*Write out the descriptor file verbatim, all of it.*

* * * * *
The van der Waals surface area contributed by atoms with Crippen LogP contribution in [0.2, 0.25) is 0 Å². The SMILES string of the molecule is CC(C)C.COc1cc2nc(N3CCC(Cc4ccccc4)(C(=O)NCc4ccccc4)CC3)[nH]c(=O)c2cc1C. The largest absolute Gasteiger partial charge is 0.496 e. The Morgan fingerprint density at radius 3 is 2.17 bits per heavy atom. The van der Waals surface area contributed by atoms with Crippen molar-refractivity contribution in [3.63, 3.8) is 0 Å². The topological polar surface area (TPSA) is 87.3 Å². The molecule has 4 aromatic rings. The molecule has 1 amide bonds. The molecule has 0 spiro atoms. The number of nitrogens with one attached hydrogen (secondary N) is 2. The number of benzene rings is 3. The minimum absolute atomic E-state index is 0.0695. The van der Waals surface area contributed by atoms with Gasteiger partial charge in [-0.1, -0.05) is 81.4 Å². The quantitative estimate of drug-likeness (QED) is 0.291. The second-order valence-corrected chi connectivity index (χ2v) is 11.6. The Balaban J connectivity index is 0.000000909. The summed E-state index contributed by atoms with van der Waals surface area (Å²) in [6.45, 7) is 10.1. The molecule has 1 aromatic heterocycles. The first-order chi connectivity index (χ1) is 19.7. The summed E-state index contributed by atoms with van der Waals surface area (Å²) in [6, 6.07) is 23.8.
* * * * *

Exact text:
The van der Waals surface area contributed by atoms with Crippen LogP contribution in [0.2, 0.25) is 0 Å². The SMILES string of the molecule is CC(C)C.COc1cc2nc(N3CCC(Cc4ccccc4)(C(=O)NCc4ccccc4)CC3)[nH]c(=O)c2cc1C. The largest absolute Gasteiger partial charge is 0.496 e. The Morgan fingerprint density at radius 3 is 2.17 bits per heavy atom. The van der Waals surface area contributed by atoms with Crippen molar-refractivity contribution in [3.63, 3.8) is 0 Å². The topological polar surface area (TPSA) is 87.3 Å². The molecule has 4 aromatic rings. The molecule has 1 amide bonds. The molecule has 0 spiro atoms. The number of nitrogens with one attached hydrogen (secondary N) is 2. The number of benzene rings is 3. The minimum absolute atomic E-state index is 0.0695. The van der Waals surface area contributed by atoms with Gasteiger partial charge in [-0.1, -0.05) is 81.4 Å². The quantitative estimate of drug-likeness (QED) is 0.291. The second-order valence-corrected chi connectivity index (χ2v) is 11.6. The Balaban J connectivity index is 0.000000909. The summed E-state index contributed by atoms with van der Waals surface area (Å²) in [6.45, 7) is 10.1. The molecule has 1 aromatic heterocycles. The first-order chi connectivity index (χ1) is 19.7. The summed E-state index contributed by atoms with van der Waals surface area (Å²) in [6, 6.07) is 23.8.